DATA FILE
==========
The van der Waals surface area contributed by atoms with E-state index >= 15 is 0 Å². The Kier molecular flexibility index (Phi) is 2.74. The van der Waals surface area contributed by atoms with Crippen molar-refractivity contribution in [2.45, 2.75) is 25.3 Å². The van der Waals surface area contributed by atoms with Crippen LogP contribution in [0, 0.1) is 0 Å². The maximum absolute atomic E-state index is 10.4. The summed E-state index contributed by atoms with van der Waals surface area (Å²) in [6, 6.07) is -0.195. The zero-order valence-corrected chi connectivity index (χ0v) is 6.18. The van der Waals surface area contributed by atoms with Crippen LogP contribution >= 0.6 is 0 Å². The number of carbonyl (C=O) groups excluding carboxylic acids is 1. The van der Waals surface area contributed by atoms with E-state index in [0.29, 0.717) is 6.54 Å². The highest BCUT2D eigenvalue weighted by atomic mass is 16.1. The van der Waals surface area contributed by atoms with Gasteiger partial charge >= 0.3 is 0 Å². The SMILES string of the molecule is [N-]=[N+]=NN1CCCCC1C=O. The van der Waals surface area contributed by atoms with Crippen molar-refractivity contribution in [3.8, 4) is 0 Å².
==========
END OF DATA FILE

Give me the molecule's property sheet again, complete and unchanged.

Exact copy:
The van der Waals surface area contributed by atoms with E-state index >= 15 is 0 Å². The Kier molecular flexibility index (Phi) is 2.74. The van der Waals surface area contributed by atoms with Crippen molar-refractivity contribution in [2.45, 2.75) is 25.3 Å². The van der Waals surface area contributed by atoms with Crippen LogP contribution in [0, 0.1) is 0 Å². The maximum absolute atomic E-state index is 10.4. The summed E-state index contributed by atoms with van der Waals surface area (Å²) in [6, 6.07) is -0.195. The zero-order valence-corrected chi connectivity index (χ0v) is 6.18. The van der Waals surface area contributed by atoms with Crippen LogP contribution >= 0.6 is 0 Å². The number of carbonyl (C=O) groups excluding carboxylic acids is 1. The van der Waals surface area contributed by atoms with E-state index in [0.29, 0.717) is 6.54 Å². The highest BCUT2D eigenvalue weighted by atomic mass is 16.1. The van der Waals surface area contributed by atoms with Gasteiger partial charge >= 0.3 is 0 Å². The SMILES string of the molecule is [N-]=[N+]=NN1CCCCC1C=O. The van der Waals surface area contributed by atoms with Crippen molar-refractivity contribution in [3.8, 4) is 0 Å².